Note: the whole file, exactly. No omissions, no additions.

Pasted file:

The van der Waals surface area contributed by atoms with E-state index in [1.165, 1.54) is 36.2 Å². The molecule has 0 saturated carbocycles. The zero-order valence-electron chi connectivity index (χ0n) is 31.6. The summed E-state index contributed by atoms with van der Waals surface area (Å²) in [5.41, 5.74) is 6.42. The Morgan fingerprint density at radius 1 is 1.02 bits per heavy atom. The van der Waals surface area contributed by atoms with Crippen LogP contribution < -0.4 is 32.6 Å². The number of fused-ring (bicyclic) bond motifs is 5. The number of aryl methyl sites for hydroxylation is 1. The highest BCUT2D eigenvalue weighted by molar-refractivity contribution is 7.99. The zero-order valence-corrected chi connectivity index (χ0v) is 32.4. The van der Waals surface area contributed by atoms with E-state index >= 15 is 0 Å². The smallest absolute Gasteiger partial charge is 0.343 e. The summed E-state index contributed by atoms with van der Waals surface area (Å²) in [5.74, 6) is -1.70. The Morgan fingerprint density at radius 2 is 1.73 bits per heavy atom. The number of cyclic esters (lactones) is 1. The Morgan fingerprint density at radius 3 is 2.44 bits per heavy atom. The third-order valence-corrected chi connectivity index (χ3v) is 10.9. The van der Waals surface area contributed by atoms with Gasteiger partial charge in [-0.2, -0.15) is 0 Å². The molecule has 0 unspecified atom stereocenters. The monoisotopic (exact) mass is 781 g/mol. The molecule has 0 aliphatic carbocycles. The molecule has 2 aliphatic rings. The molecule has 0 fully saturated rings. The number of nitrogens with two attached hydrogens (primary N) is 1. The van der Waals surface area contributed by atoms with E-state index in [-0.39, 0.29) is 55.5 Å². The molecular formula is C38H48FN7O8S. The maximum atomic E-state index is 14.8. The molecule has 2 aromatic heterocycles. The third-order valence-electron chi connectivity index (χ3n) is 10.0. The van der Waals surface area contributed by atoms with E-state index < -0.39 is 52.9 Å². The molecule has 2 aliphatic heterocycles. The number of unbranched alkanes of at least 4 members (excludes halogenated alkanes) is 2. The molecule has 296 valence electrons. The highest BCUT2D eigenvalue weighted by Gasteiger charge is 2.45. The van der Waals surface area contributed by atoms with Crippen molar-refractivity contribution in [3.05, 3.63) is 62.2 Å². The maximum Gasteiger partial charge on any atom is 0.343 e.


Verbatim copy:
The van der Waals surface area contributed by atoms with E-state index in [1.165, 1.54) is 36.2 Å². The molecule has 0 saturated carbocycles. The zero-order valence-electron chi connectivity index (χ0n) is 31.6. The summed E-state index contributed by atoms with van der Waals surface area (Å²) in [5.41, 5.74) is 6.42. The Morgan fingerprint density at radius 1 is 1.02 bits per heavy atom. The van der Waals surface area contributed by atoms with Crippen LogP contribution < -0.4 is 32.6 Å². The number of fused-ring (bicyclic) bond motifs is 5. The number of aryl methyl sites for hydroxylation is 1. The highest BCUT2D eigenvalue weighted by molar-refractivity contribution is 7.99. The zero-order valence-corrected chi connectivity index (χ0v) is 32.4. The van der Waals surface area contributed by atoms with E-state index >= 15 is 0 Å². The smallest absolute Gasteiger partial charge is 0.343 e. The summed E-state index contributed by atoms with van der Waals surface area (Å²) in [5.74, 6) is -1.70. The Morgan fingerprint density at radius 2 is 1.73 bits per heavy atom. The number of cyclic esters (lactones) is 1. The Morgan fingerprint density at radius 3 is 2.44 bits per heavy atom. The third-order valence-corrected chi connectivity index (χ3v) is 10.9. The van der Waals surface area contributed by atoms with Gasteiger partial charge in [-0.2, -0.15) is 0 Å². The molecule has 0 unspecified atom stereocenters. The monoisotopic (exact) mass is 781 g/mol. The molecule has 0 aliphatic carbocycles. The molecule has 2 aliphatic rings. The molecule has 0 fully saturated rings. The number of nitrogens with two attached hydrogens (primary N) is 1. The van der Waals surface area contributed by atoms with E-state index in [-0.39, 0.29) is 55.5 Å². The molecular formula is C38H48FN7O8S. The maximum atomic E-state index is 14.8. The molecule has 2 aromatic heterocycles. The third-order valence-electron chi connectivity index (χ3n) is 10.0. The van der Waals surface area contributed by atoms with E-state index < -0.39 is 52.9 Å². The molecule has 2 aliphatic heterocycles. The number of unbranched alkanes of at least 4 members (excludes halogenated alkanes) is 2. The molecule has 296 valence electrons. The highest BCUT2D eigenvalue weighted by Gasteiger charge is 2.45. The van der Waals surface area contributed by atoms with Crippen molar-refractivity contribution in [3.05, 3.63) is 62.2 Å². The maximum Gasteiger partial charge on any atom is 0.343 e.